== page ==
“However, after doing some research, I realized that Saudi Arabia was a very wonderful and suitable country for the rally. It has different terrain types, and I expect us to have a perfect track. The vast desert gives me hope that the 2020 Saudi Dakar Rally will be more thrilling and exciting than Africa,” he said.
Five-time Dakar Rally winner and fellow French driver, Cyril Despres, said that racing in Saudi Arabia would be a new adventure that could only be experienced by those who lived up to its challenges.
“When I heard that the Dakar Rally was moving for the first time to the Middle East, I remembered the words of its founder, Thierry Sabine, who said that if you liked exploring the African continent, you would also love exploring other parts of the world,” he added.

Positive move
British rally raid motorcycle rider, Sam Sunderland, who won his category in the 2017 Dakar Rally, said he was delighted to be participating in the Saudi race. “I believe that this change is good, as I have lived in Dubai for 10 years, having adapted well to the Middle East’s atmosphere.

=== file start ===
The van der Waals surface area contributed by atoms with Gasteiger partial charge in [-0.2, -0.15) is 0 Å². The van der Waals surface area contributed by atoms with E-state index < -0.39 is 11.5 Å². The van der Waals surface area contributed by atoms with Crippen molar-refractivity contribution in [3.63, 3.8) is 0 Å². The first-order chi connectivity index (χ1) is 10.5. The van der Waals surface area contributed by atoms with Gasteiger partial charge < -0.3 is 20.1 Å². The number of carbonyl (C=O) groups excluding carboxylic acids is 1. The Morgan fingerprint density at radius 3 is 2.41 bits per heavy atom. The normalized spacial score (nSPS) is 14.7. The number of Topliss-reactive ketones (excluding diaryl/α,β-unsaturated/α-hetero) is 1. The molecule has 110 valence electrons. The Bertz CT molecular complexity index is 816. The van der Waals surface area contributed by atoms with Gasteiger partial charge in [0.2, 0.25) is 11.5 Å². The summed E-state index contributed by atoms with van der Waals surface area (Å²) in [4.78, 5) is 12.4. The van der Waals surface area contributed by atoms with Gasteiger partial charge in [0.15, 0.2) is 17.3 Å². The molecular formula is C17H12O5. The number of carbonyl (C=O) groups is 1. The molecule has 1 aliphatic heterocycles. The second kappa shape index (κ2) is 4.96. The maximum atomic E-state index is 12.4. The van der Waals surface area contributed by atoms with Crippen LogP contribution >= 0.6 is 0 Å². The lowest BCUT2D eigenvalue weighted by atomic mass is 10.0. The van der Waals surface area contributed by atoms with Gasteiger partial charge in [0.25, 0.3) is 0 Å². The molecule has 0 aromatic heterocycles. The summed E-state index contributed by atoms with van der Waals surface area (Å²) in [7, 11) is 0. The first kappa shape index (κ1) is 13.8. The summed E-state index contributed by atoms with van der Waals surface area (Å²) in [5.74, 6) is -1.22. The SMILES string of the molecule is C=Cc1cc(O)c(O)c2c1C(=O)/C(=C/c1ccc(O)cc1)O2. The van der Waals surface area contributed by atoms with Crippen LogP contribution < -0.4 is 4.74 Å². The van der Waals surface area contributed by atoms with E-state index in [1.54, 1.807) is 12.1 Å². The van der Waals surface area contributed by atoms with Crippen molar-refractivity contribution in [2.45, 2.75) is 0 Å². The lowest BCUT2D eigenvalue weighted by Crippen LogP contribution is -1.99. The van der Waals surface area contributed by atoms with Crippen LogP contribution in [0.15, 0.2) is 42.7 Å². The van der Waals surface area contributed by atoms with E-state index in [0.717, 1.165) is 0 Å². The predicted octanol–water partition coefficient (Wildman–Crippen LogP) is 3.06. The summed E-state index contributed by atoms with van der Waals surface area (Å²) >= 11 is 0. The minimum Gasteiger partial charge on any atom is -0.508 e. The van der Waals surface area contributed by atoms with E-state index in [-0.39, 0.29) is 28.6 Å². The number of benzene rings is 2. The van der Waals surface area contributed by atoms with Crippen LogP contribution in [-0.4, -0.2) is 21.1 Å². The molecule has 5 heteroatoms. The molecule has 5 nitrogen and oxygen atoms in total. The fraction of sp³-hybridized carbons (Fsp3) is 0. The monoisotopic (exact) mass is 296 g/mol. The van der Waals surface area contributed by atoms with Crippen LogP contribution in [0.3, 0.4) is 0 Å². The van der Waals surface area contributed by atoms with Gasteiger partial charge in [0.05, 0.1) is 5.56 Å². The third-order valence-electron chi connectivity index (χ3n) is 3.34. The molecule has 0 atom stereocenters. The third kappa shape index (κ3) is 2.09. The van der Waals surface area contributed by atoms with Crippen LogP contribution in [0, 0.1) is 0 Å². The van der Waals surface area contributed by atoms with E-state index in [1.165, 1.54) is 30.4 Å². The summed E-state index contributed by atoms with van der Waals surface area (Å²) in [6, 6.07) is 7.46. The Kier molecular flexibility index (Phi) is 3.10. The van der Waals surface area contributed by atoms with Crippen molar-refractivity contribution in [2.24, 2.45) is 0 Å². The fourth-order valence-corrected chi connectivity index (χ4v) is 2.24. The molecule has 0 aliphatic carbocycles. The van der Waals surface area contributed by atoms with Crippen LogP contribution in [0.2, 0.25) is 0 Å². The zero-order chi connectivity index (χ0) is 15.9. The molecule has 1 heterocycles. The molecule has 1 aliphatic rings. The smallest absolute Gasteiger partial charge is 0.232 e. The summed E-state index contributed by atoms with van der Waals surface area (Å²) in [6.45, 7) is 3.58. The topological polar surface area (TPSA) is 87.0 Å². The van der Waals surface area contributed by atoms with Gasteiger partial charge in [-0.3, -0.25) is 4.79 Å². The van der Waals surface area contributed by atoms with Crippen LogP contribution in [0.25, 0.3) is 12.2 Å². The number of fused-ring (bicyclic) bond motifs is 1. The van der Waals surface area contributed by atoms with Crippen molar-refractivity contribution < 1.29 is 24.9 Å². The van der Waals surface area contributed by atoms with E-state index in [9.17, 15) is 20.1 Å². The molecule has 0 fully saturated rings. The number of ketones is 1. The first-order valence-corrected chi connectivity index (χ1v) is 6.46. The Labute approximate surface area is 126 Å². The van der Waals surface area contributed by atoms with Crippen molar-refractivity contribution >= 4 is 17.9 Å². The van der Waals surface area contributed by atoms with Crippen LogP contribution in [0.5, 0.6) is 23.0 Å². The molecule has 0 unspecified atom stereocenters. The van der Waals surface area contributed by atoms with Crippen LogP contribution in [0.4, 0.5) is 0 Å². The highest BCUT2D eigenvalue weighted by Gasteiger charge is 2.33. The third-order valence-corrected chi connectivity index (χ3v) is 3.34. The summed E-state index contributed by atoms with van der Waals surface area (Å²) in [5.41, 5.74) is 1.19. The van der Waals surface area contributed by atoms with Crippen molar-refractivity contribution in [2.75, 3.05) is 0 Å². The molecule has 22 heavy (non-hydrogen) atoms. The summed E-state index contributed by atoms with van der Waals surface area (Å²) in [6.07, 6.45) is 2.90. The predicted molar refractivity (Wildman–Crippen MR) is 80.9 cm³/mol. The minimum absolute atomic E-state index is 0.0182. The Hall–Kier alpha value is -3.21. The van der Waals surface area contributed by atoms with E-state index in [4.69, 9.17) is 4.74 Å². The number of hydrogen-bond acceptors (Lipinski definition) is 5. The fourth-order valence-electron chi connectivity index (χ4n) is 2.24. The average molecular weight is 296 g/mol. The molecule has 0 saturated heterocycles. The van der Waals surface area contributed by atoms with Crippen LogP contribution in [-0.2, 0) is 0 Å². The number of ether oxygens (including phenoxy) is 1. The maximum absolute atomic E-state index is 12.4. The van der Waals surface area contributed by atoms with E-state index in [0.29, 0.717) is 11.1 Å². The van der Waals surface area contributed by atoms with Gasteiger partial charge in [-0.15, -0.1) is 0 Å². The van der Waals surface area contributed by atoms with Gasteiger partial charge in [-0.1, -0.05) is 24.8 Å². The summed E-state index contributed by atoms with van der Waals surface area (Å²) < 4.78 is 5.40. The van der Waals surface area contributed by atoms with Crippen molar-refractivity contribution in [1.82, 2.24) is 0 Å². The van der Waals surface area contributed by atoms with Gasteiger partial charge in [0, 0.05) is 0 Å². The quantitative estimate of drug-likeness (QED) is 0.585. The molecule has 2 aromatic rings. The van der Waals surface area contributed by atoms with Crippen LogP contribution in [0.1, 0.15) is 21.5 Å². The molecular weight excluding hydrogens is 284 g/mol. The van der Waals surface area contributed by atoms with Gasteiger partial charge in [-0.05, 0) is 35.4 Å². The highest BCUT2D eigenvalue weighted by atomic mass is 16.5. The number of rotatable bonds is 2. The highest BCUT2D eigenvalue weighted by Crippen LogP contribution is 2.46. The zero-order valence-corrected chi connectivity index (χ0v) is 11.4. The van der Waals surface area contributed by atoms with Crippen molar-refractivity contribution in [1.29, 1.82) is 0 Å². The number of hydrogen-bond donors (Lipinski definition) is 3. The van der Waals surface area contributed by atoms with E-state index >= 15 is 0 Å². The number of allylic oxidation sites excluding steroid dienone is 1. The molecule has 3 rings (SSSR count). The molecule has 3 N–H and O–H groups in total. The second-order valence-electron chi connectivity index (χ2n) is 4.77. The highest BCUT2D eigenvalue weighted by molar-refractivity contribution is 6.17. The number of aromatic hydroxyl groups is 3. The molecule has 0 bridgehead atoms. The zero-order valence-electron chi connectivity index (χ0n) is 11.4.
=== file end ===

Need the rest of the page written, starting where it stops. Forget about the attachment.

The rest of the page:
When I heard that the Dakar Rally was moving for the first time to the Middle East, I remembered the words of its founder, Thierry Sabine, who said that if you liked exploring the African Continent, you would also love exploring other parts of the world.

Cyril Despres, French driver

“Exploring a new area is a positive move for the Dakar Rally, and I am certain that everyone who practices this sport is excited to explore a new ground for racing,” Sunderland added.
ED Racing Team driver, Issa Al-Dossari, said the main reason he had taken part in Rally Qassim was to prepare for the Dakar challenge.
“We will be using two cars in the rally. We look forward to raising the level of preparedness for many coming global events. But this does not mean that we will not compete for the top places.”
Al-Dossari invited sports fans to visit the team’s headquarters at Date City to see equipment and meet its members.
The team must participate in two different cars, the first driven by Al-Dossari with his French navigator Sébastien Delaunay, and the second with Emirati Abdallah Al-Huraiz behind the wheel and Ali Hassan navigating.
The first stage of Rally Qassim began on Friday in Umm Sidra covering a distance of 170 km, with stage two raced over 200 km.
Meanwhile, entry registrations for the Dakar Rally are still open in all categories at https://www.dakar.com/en/the-competitors/register.